That question comes my way all the time, whether via my Yo, Is This Ageist? blog or during Old School’s weekly Office Hours meet-ups. (Here’s how to join us.) So when journalist and author Phil Moeller obtained some really good answers from some people I greatly respect, I asked permission to run his article as a guest post. A slightly longer version first appeared on his Substack, Get What’s Yours.
There was another study out recently about pervasive ageism. This one dealt with the wording in employment ads. I was going to write yet another angry piece about yet another example of the poor treatment of older people. But why bother? We already know such behavior exists. Besides, what’s an older person to do about it?
Pushing back against societal behavior is nearly impossible for most people. Pushing back against an individual who engages in ageist language or behavior might be another matter. So I decided to seek out some advice from a terrific group of age-related researchers and writers about effective one-on-one responses for older people who experience discriminatory behavior. What works? And could they give me a couple of examples?
To break the ice, I led off with my own example. When I was in rehab for a knee replacement, I had a competent and very likable physical therapist. We talked about a lot of things other than the torture she was inflicting on my new knee joint. One day, she greeted me with: “How are you doing today, young man?”
Of course, my alarms sounded loudly. But I doubted a direct and aggressive response would change her behavior. So, I said, “I’m fine, but I’m afraid I’ll have to report you to the Aging Police.” As I hoped, she asked why, and I was able to explain – quietly, I hope – why I found her greeting inappropriate. I think she listened and, I hope, did not repeat this greeting to other older patients.
With that, here’s what my admittedly self-selected group said. First, some introductions. Here are the people who kindly shared their time and expertise:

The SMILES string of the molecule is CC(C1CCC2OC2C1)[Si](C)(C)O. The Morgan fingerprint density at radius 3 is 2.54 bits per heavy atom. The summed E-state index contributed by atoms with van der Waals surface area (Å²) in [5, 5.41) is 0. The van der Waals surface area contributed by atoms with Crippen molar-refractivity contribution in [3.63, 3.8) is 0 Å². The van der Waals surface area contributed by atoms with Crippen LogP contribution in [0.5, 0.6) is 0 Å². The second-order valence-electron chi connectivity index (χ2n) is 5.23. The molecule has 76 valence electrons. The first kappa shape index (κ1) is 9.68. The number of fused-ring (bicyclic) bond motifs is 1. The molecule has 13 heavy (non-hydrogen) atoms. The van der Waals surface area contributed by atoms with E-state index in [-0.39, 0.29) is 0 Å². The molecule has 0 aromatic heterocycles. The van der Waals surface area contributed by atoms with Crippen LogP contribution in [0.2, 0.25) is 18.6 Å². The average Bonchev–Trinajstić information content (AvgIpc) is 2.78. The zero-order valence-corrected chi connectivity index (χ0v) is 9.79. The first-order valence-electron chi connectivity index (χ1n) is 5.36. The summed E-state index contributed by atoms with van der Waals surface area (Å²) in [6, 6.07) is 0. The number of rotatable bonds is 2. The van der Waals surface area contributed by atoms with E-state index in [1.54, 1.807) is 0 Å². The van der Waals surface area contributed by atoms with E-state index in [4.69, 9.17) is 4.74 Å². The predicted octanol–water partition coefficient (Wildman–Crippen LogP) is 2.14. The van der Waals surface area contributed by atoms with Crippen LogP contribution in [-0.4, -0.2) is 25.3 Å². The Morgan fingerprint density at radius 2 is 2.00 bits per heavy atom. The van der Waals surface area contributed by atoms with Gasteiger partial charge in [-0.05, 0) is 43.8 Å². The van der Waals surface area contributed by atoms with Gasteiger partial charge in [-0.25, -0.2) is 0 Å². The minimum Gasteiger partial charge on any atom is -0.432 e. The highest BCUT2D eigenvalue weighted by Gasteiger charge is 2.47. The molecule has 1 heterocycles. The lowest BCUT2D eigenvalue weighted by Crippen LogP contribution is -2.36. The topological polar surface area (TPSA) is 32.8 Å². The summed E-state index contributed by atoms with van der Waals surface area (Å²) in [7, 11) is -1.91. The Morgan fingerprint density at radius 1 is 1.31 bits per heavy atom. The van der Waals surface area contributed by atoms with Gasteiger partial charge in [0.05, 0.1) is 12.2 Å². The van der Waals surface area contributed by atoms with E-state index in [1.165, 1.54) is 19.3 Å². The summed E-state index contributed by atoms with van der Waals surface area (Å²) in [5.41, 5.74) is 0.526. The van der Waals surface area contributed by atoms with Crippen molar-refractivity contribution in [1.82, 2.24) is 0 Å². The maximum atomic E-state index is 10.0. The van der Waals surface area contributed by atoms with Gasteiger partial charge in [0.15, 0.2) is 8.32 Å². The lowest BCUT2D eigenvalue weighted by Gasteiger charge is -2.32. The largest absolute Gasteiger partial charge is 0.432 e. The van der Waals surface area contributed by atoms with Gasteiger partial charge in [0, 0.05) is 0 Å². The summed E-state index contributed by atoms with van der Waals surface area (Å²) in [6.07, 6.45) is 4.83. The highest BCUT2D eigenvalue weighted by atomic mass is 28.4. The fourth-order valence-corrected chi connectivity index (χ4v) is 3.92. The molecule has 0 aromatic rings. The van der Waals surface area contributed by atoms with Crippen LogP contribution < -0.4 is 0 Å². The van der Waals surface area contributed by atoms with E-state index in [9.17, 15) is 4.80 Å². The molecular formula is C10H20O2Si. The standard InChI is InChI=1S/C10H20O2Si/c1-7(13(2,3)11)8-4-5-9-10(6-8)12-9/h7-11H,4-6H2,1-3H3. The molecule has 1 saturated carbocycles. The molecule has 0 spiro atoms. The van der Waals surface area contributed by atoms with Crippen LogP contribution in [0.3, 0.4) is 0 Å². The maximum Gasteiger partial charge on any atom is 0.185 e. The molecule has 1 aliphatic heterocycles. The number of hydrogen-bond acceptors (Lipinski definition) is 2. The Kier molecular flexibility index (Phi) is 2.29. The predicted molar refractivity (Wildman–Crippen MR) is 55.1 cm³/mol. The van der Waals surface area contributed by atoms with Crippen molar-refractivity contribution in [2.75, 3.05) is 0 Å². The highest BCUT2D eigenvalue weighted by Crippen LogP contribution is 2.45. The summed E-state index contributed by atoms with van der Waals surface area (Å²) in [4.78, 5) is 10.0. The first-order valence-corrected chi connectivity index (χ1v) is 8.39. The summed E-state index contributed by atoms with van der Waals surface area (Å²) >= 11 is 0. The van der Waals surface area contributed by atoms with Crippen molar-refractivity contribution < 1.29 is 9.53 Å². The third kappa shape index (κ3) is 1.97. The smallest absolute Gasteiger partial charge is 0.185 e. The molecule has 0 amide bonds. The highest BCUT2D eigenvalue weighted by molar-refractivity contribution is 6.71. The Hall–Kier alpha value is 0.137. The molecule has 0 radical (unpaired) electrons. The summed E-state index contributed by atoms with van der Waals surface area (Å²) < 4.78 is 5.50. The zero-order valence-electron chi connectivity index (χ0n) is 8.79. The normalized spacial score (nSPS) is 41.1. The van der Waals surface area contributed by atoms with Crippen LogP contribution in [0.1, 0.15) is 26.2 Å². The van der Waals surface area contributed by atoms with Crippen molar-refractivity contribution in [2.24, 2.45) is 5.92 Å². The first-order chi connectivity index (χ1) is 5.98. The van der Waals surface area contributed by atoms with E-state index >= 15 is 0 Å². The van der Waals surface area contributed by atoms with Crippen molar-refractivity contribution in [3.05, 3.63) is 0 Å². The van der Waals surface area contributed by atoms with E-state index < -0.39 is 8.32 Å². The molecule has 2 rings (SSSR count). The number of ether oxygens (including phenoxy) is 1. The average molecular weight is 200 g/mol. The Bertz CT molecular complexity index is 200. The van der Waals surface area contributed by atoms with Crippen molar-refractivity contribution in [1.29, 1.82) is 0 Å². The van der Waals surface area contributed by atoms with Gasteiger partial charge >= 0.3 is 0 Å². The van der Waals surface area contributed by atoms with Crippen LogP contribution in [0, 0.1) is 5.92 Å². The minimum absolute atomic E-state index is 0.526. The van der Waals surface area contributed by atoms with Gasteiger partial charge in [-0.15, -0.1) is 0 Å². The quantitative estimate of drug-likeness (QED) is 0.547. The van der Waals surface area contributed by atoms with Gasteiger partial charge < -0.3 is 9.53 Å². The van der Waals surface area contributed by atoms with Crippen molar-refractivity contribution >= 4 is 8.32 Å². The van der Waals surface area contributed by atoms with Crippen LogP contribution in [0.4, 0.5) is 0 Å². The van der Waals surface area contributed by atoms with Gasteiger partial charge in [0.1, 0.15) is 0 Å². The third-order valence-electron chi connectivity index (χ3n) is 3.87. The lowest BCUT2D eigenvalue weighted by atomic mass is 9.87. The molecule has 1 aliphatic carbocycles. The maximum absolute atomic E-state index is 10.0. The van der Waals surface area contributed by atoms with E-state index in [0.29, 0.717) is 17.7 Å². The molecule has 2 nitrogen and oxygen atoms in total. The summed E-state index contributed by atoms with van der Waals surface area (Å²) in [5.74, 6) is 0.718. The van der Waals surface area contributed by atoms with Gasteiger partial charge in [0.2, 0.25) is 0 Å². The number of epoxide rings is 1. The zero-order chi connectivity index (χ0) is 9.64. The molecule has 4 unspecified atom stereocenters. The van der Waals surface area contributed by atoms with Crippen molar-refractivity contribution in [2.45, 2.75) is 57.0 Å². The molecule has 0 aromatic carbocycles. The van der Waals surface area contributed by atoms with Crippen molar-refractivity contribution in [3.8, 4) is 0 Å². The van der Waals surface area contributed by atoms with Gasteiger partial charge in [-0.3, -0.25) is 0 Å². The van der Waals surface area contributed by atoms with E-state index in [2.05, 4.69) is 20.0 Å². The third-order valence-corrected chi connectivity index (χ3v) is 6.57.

Ashton Applewhite is an anti-ageism advocate and the author of “This Chair Rocks: A Manifesto Against Ageism.”
Geriatrician, writer, educator, and professor Louise Aronson is the author of Elderhood: Redefining Aging, Transforming Medicine, and Reimagining Life.
The managing editor for more than a decade at Next Avenue, Rich Eisenberg is now podcasting, freelance writing and teaching digital media in “unretirement.”
Celebrated cultural critic Margaret Morganroth Gullette is a resident scholar at Brandeis University and the author of Ending Ageism, or How Not To Shoot People.
Kerry Hannon has written for major news outlets and is currently a senior columnist for Yahoo! Finance. Her latest book is In Control at 50+: How to Succeed in the New World of Work.
Tech industry veteran, writer, speaker and elder care advocate Laurie M. Orlov is the founder of Aging and Health Technology Watch.
And here is what they said:
Applewhite: I think the best, all-purpose answer to an ageist comment is, “What do you mean by that?” Ask it in a neutral tone — is your goal to shame or to change? — and then just wait. There’s always an underlying assumption on the basis of age, and you can always point out that plenty of other people the same age don’t behave like that/ look that way/ talk like that / etc.